Apple’s ResearchKit Used for Autism, Epilepsy, Melanoma Studies

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Apple's ResearchKit platform launched earlier this year with research programs for Parkinson's disease, asthma, diabetes, and breast cancer, and now that's expanded to include autism, epilepsy, and melanoma. The studies let researchers collect data from a wider range of people compared to traditional clinical programs.

ResearchKit used for new clinical studiesResearchKit is an open platform that lets doctors and scientists gather accurate realtime data from study participants via their iPhone and Apple Watch. The initial studies drew in thousands of participants in their first few days, giving researchers access to far more data than they could've collected by traditional means.

The new autism study is being conducted by Duke University and uses the iPhone's FaceTime camera to track facial reactions to different stimuli. Researchers are using that data to look for potential autism indicators in hopes of developing an app that can help with early diagnosis.

Johns Hopkins is conducting an epilepsy study via Apple Watch to track heart rate changes during seizures. A post-event questionnaire tracks whether or not subjects had any warning ahead of the seizure as well as how severe the event was, and also gives reminders for medicines and can send alerts to caregivers if they remain unresponsive for too long.

The melanoma study comes from Oregon Health and Science University to track moles that potentially lead to skin cancer. Participants use their iPhone to snap monthly photos of their moles to track any changes, and researchers are hoping the data will lead to more effective early screening processes.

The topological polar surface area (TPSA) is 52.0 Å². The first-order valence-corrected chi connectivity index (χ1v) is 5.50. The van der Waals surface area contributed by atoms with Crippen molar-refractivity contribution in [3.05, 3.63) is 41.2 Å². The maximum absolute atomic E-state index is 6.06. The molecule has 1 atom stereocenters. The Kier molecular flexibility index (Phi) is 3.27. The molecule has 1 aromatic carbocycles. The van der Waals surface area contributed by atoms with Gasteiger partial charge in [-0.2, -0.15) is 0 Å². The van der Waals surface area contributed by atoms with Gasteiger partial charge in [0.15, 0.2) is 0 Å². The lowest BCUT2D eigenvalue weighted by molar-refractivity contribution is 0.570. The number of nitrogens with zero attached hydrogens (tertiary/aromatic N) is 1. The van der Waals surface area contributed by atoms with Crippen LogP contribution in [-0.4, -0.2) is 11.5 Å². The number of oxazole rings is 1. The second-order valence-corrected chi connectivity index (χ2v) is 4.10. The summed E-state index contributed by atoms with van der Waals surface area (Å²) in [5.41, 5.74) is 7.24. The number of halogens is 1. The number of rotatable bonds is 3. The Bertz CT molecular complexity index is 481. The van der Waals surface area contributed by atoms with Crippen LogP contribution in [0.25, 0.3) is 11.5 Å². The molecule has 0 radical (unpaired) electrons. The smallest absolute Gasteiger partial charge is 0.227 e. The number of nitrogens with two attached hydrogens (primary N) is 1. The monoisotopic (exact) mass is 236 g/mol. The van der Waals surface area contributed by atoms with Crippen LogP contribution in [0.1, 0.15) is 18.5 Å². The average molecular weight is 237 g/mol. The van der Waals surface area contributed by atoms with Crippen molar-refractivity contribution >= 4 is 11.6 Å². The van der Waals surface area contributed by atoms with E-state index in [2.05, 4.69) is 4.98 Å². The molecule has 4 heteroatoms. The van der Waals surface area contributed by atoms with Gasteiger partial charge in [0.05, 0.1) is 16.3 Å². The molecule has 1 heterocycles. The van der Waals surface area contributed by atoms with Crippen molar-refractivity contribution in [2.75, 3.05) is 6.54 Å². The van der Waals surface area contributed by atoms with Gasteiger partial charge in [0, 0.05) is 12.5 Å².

ResearchKit is already making dramatic changes in how clinical studies are conducted and has reduced the time and resources needed to work with large groups. Stanford Cardiovascular Health medical director Alan Yeung shared his perspective when ResearchKit launched saying, "To get 10,000 people enrolled in a medical study normally, it would take a year and 50 medical centers around the country." Through ResearchKit, no additional medical centers are needed, and studies can get thousands of participants in days or weeks.

Apple decision to make ResearchKit open source looks like a smart move, too. The company said over 50 researchers and developers have already contributed to the platform.

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I’ve said it before, and I’ll say it again, Apple Watch and the iOS devices, assisted by the HealthKit and ResearchKit are game changers for medical science and clinical trials.

Most of the readers here are not aware of the flurry of activity in the background in the medial community to take advantage of these, in addition to what is already being done with iPhone and iPad for clinical management and doctor-patient communication, but it is Star Trek level impressive.

The best part? It’s just getting started. As the sensors on the Apple Watch become more capable, we’ll be able to do so much more with clinical trials and patient management.

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